I am a Construction Project Manager & will answer your questions

6 Replies

I have been successfully managing projects for over 30 years and will be happy to answer questions regarding ways to control your projects to keep costs down and quality high. Running construction projects can be intimidating whether they are single homes, remodels or multi family. You, as project manager (which is what you are if you are in charge of your building project), must be able to project your vision to architects, city or county planning groups, your financiers, your subcontractors and their employees. It is complicated but very satisfying. So, ask away.

@James Birdsall

The permits in my area and the associated inspections take a lot longer than I think they should.  Do you have any advice on how to get those turned over quicker?  Make friends with the staff or something, or would that violate ethics guidelines?

Originally posted by @James Birdsall :

I have been successfully managing projects for over 30 years and will be happy to answer questions regarding ways to control your projects to keep costs down and quality high. Running construction projects can be intimidating whether they are single homes, remodels or multi family. You, as project manager (which is what you are if you are in charge of your building project), must be able to project your vision to architects, city or county planning groups, your financiers, your subcontractors and their employees. It is complicated but very satisfying. So, ask away.

Hi James,

15 hours and not so many questions.

Maybe if you talked like a teacher about [1] ways to control projects, [2] how to keep costs down, and [3] how to keep quality high, it might start this thread out more powerfully vs asking what they want to know (because a blind man cannot see, but he can be led--Confusious)

Because this can be a GREAT thread.

https://www.youtube.com/watch?v=MSpUJICN7JE

Kris, some of this is out of our control. They tend to move at their own pace. However, do get to know the staff. I don't know the situation in Tampa but I can tell you what I do here In Boise. At the very beginning of a new project I go in and meet with a planner, some places you may need to make an appointment. I show up with at least preliminary drawings and a description of the property. Then I start asking questions. These folks have a lot of knowledge about your local real estate market and the codes and restrictions that can be very useful. This is not about making friends as it is getting to know them and them getting to know you. It also lets them know you are concerned about doing everything correctly. They will remember that. With inspections it is the same thing. If I am waiting for an inspection I will call and find out who the inspector is assigned to this job. Then I call him and introduce myself and ask when he expects to come and very subtly let him know that the sooner the better. Just be very friendly. At the appointed time meet him there face to face and thank him for coming. Then find something to do to keep your self busy. Do not hang around him! If he finds a problem he will find you. Hope this helps.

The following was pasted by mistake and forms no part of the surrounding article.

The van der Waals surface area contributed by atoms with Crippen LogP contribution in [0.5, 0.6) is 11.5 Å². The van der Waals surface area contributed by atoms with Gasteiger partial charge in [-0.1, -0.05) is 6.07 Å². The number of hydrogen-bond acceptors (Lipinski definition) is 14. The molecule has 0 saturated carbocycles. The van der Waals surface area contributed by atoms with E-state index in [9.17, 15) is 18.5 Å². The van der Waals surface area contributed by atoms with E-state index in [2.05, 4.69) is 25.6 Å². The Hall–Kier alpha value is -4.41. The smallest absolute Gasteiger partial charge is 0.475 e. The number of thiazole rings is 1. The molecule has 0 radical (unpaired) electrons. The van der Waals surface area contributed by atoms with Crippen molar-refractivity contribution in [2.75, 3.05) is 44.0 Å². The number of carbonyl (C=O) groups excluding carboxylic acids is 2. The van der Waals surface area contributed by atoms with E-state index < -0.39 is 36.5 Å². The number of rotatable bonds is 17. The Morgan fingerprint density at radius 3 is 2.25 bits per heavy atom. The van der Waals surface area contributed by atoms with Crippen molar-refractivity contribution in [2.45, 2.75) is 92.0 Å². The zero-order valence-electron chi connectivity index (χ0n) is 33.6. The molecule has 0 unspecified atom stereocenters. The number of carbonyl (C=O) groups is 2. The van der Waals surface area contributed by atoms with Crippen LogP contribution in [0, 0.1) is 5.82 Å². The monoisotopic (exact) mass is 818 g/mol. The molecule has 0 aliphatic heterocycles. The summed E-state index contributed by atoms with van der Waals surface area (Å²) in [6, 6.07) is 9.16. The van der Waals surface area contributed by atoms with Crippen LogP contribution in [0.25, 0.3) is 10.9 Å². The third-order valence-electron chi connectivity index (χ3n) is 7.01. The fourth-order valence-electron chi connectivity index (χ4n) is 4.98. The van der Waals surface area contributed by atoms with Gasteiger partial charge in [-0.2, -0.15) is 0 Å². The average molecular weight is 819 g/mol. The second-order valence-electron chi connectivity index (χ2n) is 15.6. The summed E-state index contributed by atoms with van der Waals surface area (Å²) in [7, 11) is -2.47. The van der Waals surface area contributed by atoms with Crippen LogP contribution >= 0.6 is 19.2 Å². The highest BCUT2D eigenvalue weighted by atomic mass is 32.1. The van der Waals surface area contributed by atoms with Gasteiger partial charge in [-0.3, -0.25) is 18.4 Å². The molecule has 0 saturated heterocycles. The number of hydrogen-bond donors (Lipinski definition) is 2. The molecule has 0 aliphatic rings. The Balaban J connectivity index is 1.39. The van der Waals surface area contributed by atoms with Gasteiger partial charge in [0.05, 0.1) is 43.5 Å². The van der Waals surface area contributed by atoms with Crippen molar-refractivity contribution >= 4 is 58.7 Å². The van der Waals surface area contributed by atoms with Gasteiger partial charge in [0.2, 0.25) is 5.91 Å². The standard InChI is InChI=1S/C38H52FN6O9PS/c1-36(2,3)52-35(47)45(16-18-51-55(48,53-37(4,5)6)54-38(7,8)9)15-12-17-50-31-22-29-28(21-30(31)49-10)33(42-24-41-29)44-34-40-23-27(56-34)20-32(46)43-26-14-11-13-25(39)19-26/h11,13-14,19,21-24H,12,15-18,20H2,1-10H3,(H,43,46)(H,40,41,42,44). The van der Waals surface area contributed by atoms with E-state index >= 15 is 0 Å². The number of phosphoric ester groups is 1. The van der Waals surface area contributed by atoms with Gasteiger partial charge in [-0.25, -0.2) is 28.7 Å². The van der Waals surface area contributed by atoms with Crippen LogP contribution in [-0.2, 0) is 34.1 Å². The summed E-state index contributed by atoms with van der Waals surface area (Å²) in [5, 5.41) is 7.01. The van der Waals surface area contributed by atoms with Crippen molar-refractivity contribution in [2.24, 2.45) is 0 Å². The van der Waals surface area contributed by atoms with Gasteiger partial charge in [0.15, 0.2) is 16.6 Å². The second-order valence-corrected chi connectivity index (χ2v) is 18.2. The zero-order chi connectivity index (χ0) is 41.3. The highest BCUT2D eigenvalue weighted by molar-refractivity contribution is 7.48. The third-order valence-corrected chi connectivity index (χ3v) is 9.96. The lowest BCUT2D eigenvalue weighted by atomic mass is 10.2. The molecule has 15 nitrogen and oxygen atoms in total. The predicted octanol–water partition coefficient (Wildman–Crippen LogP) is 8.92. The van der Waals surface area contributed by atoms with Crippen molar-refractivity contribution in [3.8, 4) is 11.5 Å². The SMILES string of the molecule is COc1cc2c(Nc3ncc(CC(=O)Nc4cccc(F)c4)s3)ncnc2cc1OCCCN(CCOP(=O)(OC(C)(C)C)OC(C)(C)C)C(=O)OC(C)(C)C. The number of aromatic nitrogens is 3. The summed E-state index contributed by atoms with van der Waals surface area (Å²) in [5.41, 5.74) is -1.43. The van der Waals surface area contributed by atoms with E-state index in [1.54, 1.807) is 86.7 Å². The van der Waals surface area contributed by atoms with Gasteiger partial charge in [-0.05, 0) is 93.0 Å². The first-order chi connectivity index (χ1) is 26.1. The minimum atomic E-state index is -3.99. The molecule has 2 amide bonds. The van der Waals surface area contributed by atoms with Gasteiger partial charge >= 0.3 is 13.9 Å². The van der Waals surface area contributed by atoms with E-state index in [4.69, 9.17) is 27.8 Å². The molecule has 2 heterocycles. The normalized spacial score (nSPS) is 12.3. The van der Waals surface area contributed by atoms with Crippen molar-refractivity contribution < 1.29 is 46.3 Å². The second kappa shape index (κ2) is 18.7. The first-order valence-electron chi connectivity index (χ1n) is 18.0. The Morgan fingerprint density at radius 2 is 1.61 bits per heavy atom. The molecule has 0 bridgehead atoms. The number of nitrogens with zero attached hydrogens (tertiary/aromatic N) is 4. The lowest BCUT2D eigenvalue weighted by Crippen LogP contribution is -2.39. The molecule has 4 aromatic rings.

Originally posted by @Kris L. :

@James Birdsall

The permits in my area and the associated inspections take a lot longer than I think they should.  Do you have any advice on how to get those turned over quicker?  Make friends with the staff or something, or would that violate ethics guidelines?

 I have been a GC, PM and superintendent most of my life. One thing that is a steady constant is ask questions at the inspection dept. Even if you already know the answers. They love to talk about their knowledge and would love to "teach" you what you may already know. Most inspectors dont know what they dont know. They are hired as former plumbers, electricians or whatever. But they are good in certain areas for sure. 

As far as the front office, good luck. 

@Scott Mac , Thanks for your comment. Sorry for the delay in answering, got busy. How to keep costs down? Question everything. Costs come in many guises. Time costs, material costs, regulatory costs and mistake costs. Think of each one as something you need to pay attention to.

Time costs: Every minute costs you money. Scheduling your subcontractors is a tricky business. Say you have 7 different subcontractors that need to be on site one after the other. They all have their own schedules and you are only one of them. This is, again, another relationship building exercise. Don't expect them to show up on X day just because they said they would. Keep in touch with them as their turn is coming up, like two weeks ahead to confirm. You will be on the phone a lot. And always be nice.

Material costs: Most of your materials will be commodities and no one can do too much about that. However, find suppliers that will go beyond the sale and take care of you. That is valuable. This can only come with experience. But when you are short one beam hanger that is hard to find and they bring one out from 20 miles away for free so your framer can keep working, that's valuable.

Mistake costs: Your suppliers, your subcontractors and you will make mistakes. Your suppliers should own up and make good. Your subcontractors are going to be a mixed bag. If you really understand what they are doing you can spot their mistakes. This is about keeping your eyes open and seeing to it that they fix or repair their own mistakes. Some of these can be very expensive.

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